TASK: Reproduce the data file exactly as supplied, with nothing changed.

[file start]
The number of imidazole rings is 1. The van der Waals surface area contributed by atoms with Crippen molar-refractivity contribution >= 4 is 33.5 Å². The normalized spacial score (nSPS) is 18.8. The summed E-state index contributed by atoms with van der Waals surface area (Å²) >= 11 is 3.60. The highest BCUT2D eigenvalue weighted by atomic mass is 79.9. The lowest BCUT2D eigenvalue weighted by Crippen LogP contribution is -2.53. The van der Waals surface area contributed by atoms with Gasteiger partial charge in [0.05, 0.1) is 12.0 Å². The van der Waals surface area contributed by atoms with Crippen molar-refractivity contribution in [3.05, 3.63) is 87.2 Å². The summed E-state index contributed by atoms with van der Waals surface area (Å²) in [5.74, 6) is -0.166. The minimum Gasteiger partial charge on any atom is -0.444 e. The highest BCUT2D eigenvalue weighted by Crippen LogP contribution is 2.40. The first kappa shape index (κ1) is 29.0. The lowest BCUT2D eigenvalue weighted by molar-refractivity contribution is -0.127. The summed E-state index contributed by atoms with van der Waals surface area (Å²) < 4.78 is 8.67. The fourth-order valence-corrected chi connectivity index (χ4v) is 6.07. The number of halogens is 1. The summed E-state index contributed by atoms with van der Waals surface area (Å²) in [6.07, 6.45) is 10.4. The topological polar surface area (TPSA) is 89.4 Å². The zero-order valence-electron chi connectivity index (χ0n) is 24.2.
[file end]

The number of imidazole rings is 1. The van der Waals surface area contributed by atoms with Crippen molar-refractivity contribution >= 4 is 33.5 Å². The normalized spacial score (nSPS) is 18.8. The summed E-state index contributed by atoms with van der Waals surface area (Å²) >= 11 is 3.60. The highest BCUT2D eigenvalue weighted by atomic mass is 79.9. The lowest BCUT2D eigenvalue weighted by Crippen LogP contribution is -2.53. The van der Waals surface area contributed by atoms with Gasteiger partial charge in [0.05, 0.1) is 12.0 Å². The van der Waals surface area contributed by atoms with Crippen molar-refractivity contribution in [3.05, 3.63) is 87.2 Å². The summed E-state index contributed by atoms with van der Waals surface area (Å²) in [5.74, 6) is -0.166. The minimum Gasteiger partial charge on any atom is -0.444 e. The highest BCUT2D eigenvalue weighted by Crippen LogP contribution is 2.40. The first kappa shape index (κ1) is 29.0. The lowest BCUT2D eigenvalue weighted by molar-refractivity contribution is -0.127. The summed E-state index contributed by atoms with van der Waals surface area (Å²) < 4.78 is 8.67. The fourth-order valence-corrected chi connectivity index (χ4v) is 6.07. The number of halogens is 1. The summed E-state index contributed by atoms with van der Waals surface area (Å²) in [6.07, 6.45) is 10.4. The topological polar surface area (TPSA) is 89.4 Å². The zero-order valence-electron chi connectivity index (χ0n) is 24.2.